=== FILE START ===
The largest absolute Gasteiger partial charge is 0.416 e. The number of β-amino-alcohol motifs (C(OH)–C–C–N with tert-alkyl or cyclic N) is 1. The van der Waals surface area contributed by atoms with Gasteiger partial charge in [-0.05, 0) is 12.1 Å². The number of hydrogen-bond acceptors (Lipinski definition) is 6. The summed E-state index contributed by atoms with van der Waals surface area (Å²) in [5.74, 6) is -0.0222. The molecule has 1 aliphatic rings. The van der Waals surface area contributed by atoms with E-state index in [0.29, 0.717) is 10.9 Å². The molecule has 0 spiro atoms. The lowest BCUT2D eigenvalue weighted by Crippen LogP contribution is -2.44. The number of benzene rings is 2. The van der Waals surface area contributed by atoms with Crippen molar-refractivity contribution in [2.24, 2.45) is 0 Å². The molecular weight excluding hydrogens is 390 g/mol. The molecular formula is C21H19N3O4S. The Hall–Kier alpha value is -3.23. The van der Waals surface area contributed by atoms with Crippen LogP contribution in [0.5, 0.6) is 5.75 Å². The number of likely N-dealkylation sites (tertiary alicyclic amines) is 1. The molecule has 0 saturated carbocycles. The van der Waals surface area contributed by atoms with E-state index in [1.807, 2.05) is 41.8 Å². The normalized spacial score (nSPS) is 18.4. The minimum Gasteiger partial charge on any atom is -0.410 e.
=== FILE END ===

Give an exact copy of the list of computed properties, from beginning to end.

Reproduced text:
The largest absolute Gasteiger partial charge is 0.416 e. The number of β-amino-alcohol motifs (C(OH)–C–C–N with tert-alkyl or cyclic N) is 1. The van der Waals surface area contributed by atoms with Gasteiger partial charge in [-0.05, 0) is 12.1 Å². The number of hydrogen-bond acceptors (Lipinski definition) is 6. The summed E-state index contributed by atoms with van der Waals surface area (Å²) in [5.74, 6) is -0.0222. The molecule has 1 aliphatic rings. The van der Waals surface area contributed by atoms with E-state index in [0.29, 0.717) is 10.9 Å². The molecule has 0 spiro atoms. The lowest BCUT2D eigenvalue weighted by Crippen LogP contribution is -2.44. The number of benzene rings is 2. The van der Waals surface area contributed by atoms with Crippen molar-refractivity contribution in [2.24, 2.45) is 0 Å². The molecular weight excluding hydrogens is 390 g/mol. The molecular formula is C21H19N3O4S. The Hall–Kier alpha value is -3.23. The van der Waals surface area contributed by atoms with Crippen LogP contribution in [0.5, 0.6) is 5.75 Å². The number of likely N-dealkylation sites (tertiary alicyclic amines) is 1. The molecule has 0 saturated carbocycles. The van der Waals surface area contributed by atoms with E-state index in [1.807, 2.05) is 41.8 Å². The normalized spacial score (nSPS) is 18.4. The minimum Gasteiger partial charge on any atom is -0.410 e.